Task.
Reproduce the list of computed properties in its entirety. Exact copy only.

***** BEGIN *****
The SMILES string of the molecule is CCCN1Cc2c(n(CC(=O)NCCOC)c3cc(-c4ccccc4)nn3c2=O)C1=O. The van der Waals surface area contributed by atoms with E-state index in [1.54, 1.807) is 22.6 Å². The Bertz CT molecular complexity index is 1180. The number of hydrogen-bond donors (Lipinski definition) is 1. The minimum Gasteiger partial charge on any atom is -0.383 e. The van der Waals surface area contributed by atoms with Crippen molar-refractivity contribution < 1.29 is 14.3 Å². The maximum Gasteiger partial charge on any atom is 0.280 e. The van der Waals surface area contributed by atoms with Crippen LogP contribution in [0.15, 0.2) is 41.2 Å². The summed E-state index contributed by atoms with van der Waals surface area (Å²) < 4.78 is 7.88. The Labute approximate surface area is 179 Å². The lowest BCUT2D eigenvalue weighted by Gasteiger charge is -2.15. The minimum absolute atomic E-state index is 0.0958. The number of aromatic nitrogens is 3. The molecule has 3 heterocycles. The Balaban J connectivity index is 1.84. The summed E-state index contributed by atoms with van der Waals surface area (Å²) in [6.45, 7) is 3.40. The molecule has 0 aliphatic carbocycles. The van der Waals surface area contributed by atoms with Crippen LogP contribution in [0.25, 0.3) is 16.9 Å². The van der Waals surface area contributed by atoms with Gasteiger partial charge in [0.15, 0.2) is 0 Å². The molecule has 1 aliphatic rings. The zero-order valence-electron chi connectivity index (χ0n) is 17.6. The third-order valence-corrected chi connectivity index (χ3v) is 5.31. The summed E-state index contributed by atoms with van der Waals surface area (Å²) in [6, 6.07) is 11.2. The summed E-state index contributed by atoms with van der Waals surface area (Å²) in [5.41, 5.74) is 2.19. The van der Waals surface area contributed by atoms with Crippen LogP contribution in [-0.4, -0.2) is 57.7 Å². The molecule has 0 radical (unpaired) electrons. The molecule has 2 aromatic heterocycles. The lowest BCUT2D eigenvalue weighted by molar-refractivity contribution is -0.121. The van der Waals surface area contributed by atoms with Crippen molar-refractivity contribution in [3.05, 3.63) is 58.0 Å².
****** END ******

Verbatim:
The SMILES string of the molecule is CCCN1Cc2c(n(CC(=O)NCCOC)c3cc(-c4ccccc4)nn3c2=O)C1=O. The van der Waals surface area contributed by atoms with E-state index in [1.54, 1.807) is 22.6 Å². The Bertz CT molecular complexity index is 1180. The number of hydrogen-bond donors (Lipinski definition) is 1. The minimum Gasteiger partial charge on any atom is -0.383 e. The van der Waals surface area contributed by atoms with Crippen molar-refractivity contribution < 1.29 is 14.3 Å². The maximum Gasteiger partial charge on any atom is 0.280 e. The van der Waals surface area contributed by atoms with Crippen LogP contribution in [0.15, 0.2) is 41.2 Å². The summed E-state index contributed by atoms with van der Waals surface area (Å²) < 4.78 is 7.88. The Labute approximate surface area is 179 Å². The lowest BCUT2D eigenvalue weighted by Gasteiger charge is -2.15. The minimum absolute atomic E-state index is 0.0958. The number of aromatic nitrogens is 3. The molecule has 3 heterocycles. The Balaban J connectivity index is 1.84. The summed E-state index contributed by atoms with van der Waals surface area (Å²) in [6.45, 7) is 3.40. The molecule has 0 aliphatic carbocycles. The van der Waals surface area contributed by atoms with Crippen LogP contribution in [0.25, 0.3) is 16.9 Å². The van der Waals surface area contributed by atoms with Gasteiger partial charge in [0.15, 0.2) is 0 Å². The molecule has 1 aliphatic rings. The zero-order valence-electron chi connectivity index (χ0n) is 17.6. The third-order valence-corrected chi connectivity index (χ3v) is 5.31. The summed E-state index contributed by atoms with van der Waals surface area (Å²) in [6, 6.07) is 11.2. The summed E-state index contributed by atoms with van der Waals surface area (Å²) in [5.41, 5.74) is 2.19. The van der Waals surface area contributed by atoms with Crippen LogP contribution in [-0.4, -0.2) is 57.7 Å². The molecule has 0 radical (unpaired) electrons. The molecule has 2 aromatic heterocycles. The lowest BCUT2D eigenvalue weighted by molar-refractivity contribution is -0.121. The van der Waals surface area contributed by atoms with Crippen molar-refractivity contribution in [3.05, 3.63) is 58.0 Å².